When President Trump signed an Executive Order on Preventing Online Censorship, much of the attention was on the 🛡 potential impact such an order could have on the liability protections Big Tech companies are granted under Section 230 of The Communications Decency Act (CDA).
However, in an interview with political commentator Mark Dice, Commissioner of the Federal Communications Commission (FCC) Brendan Carr brought attention to another less talked about aspect of this Executive Order which calls for a “Federal Review of Unfair or Deceptive Acts or Practices.”
In the interview, Carr noted that the Federal Trade Commission (FTC) will be tasked with reviewing whether these social media companies are following their own terms of services and applying them fairly under this section.
Carr also discussed how many executives from these companies have publicly stated to Congress that they operate without political bias and added that these companies should be held accountable for how they apply their terms of service:
“Like any other business in this country, they are defining their terms of service and that means something and you need to be held accountable if you are, you know, blowing through your terms of service, just to get at people you don’t like.”
Additionally, Carr noted that these are platforms where people are “building significant economic activity on” and said if these platforms ban users who are abiding by the terms of service, this is a “business practice that fits in the unfair or deceptive business practice realm that the FTC could look at.”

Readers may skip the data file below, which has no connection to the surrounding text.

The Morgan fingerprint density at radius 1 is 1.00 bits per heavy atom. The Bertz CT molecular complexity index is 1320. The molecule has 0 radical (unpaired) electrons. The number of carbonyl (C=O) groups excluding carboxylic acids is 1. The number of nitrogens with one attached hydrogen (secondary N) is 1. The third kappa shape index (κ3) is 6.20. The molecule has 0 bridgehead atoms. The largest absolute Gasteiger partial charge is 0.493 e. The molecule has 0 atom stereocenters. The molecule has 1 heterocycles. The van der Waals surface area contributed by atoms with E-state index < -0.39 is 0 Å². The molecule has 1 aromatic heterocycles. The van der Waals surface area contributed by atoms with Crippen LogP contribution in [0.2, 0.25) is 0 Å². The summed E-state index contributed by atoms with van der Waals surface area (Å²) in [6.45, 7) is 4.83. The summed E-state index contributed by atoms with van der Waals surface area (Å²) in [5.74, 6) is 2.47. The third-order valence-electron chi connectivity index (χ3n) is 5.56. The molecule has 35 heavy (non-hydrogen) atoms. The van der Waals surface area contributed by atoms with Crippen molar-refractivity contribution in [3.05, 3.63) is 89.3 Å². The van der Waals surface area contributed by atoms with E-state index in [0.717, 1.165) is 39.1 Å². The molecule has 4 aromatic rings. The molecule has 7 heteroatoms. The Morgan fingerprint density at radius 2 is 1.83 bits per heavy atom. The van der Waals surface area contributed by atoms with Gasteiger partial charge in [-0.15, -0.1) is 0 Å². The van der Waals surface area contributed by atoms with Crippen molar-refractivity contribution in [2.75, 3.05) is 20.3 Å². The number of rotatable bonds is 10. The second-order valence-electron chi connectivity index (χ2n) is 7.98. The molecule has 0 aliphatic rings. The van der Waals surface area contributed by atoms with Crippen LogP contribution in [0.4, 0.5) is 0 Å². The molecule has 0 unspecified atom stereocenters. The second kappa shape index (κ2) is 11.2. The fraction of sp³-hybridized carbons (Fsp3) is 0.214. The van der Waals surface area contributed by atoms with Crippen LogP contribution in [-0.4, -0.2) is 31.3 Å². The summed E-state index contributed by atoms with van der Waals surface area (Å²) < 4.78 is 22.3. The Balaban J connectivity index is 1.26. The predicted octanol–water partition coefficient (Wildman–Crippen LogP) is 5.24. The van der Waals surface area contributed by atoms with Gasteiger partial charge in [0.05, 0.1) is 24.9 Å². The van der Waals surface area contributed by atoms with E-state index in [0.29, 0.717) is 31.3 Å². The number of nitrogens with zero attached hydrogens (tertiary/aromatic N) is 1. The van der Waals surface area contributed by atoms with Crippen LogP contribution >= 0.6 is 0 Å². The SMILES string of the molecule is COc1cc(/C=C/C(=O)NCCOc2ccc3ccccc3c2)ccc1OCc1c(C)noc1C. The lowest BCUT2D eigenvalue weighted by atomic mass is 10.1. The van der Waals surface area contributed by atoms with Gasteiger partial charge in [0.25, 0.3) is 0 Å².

Carr didn’t elaborate on how the FTC could take action against these platforms if it found evidence of unfair or deceptive business practices but the FTC’s previous enforcement action against Big Tech companies for privacy violations has involved a combination of fines and settlements.
In June 2019, the FTC fined Facebook one month’s revenue as part of a settlement over repeated privacy violations.
This settlement was widely criticized for letting Facebook off for all its past privacy violations, including those never made public.
And in September 2019, the FTC fined YouTube $170 million for alleged violations of the Children’s Online Privacy Protection Act (COPPA) and required it to “develop, implement, and maintain a system that permits channel owners to identify their child-directed content on the YouTube platform so that YouTube can ensure it is complying with COPPA.”
In response, YouTube introduced sweeping changes that have resulted in many creators having their income wiped out.